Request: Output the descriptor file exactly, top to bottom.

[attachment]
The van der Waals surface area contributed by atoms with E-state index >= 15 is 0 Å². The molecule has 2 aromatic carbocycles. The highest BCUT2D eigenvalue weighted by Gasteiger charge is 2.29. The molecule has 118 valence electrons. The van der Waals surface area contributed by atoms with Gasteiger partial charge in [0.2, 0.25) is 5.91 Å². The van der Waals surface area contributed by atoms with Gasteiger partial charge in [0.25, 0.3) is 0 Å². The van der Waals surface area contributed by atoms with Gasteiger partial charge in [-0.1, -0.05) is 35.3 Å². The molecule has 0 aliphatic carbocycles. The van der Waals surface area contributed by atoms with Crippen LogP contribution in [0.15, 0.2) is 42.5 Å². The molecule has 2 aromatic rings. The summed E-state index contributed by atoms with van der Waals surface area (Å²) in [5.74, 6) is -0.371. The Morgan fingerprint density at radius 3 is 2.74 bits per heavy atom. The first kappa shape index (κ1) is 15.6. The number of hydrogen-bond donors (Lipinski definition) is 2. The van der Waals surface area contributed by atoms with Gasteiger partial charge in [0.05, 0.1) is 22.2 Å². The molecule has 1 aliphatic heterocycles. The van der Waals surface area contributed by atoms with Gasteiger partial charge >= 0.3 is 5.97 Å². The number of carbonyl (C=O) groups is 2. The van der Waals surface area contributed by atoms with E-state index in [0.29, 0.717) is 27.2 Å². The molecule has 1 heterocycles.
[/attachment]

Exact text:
The van der Waals surface area contributed by atoms with E-state index >= 15 is 0 Å². The molecule has 2 aromatic carbocycles. The highest BCUT2D eigenvalue weighted by Gasteiger charge is 2.29. The molecule has 118 valence electrons. The van der Waals surface area contributed by atoms with Gasteiger partial charge in [0.2, 0.25) is 5.91 Å². The van der Waals surface area contributed by atoms with Gasteiger partial charge in [0.25, 0.3) is 0 Å². The van der Waals surface area contributed by atoms with Gasteiger partial charge in [-0.1, -0.05) is 35.3 Å². The molecule has 0 aliphatic carbocycles. The van der Waals surface area contributed by atoms with Crippen LogP contribution in [0.15, 0.2) is 42.5 Å². The molecule has 2 aromatic rings. The summed E-state index contributed by atoms with van der Waals surface area (Å²) in [5.74, 6) is -0.371. The Morgan fingerprint density at radius 3 is 2.74 bits per heavy atom. The first kappa shape index (κ1) is 15.6. The number of hydrogen-bond donors (Lipinski definition) is 2. The van der Waals surface area contributed by atoms with Gasteiger partial charge in [0.05, 0.1) is 22.2 Å². The molecule has 1 aliphatic heterocycles. The van der Waals surface area contributed by atoms with Gasteiger partial charge >= 0.3 is 5.97 Å². The number of carbonyl (C=O) groups is 2. The van der Waals surface area contributed by atoms with E-state index in [0.29, 0.717) is 27.2 Å². The molecule has 1 heterocycles.